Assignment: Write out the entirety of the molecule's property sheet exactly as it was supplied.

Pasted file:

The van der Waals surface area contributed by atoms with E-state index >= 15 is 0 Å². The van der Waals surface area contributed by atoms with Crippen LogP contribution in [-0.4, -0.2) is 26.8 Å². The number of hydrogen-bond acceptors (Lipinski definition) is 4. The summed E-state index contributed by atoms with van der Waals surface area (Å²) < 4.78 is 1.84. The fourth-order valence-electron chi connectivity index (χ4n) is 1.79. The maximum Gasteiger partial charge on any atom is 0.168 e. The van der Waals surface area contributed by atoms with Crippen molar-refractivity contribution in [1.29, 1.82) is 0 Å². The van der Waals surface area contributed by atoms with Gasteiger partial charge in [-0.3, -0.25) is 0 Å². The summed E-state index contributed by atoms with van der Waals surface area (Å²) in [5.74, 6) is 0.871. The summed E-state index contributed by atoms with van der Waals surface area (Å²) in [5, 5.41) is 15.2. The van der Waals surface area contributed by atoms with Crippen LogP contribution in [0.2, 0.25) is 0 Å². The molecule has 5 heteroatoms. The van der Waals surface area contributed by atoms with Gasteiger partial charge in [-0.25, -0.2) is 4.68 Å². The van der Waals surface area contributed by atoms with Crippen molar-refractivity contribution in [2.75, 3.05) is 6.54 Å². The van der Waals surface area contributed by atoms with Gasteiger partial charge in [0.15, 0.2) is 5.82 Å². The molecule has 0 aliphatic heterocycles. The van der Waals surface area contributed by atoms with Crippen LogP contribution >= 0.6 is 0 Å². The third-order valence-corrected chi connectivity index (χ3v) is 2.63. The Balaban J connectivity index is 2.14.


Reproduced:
The van der Waals surface area contributed by atoms with E-state index >= 15 is 0 Å². The van der Waals surface area contributed by atoms with Crippen LogP contribution in [-0.4, -0.2) is 26.8 Å². The number of hydrogen-bond acceptors (Lipinski definition) is 4. The summed E-state index contributed by atoms with van der Waals surface area (Å²) < 4.78 is 1.84. The fourth-order valence-electron chi connectivity index (χ4n) is 1.79. The maximum Gasteiger partial charge on any atom is 0.168 e. The van der Waals surface area contributed by atoms with Crippen molar-refractivity contribution in [1.29, 1.82) is 0 Å². The van der Waals surface area contributed by atoms with Gasteiger partial charge in [-0.3, -0.25) is 0 Å². The summed E-state index contributed by atoms with van der Waals surface area (Å²) in [5.74, 6) is 0.871. The summed E-state index contributed by atoms with van der Waals surface area (Å²) in [5, 5.41) is 15.2. The van der Waals surface area contributed by atoms with Crippen LogP contribution in [0.2, 0.25) is 0 Å². The molecule has 5 heteroatoms. The van der Waals surface area contributed by atoms with Gasteiger partial charge in [-0.25, -0.2) is 4.68 Å². The van der Waals surface area contributed by atoms with Crippen molar-refractivity contribution in [2.75, 3.05) is 6.54 Å². The van der Waals surface area contributed by atoms with Gasteiger partial charge in [0.15, 0.2) is 5.82 Å². The molecule has 0 aliphatic heterocycles. The van der Waals surface area contributed by atoms with Crippen LogP contribution >= 0.6 is 0 Å². The third-order valence-corrected chi connectivity index (χ3v) is 2.63. The Balaban J connectivity index is 2.14.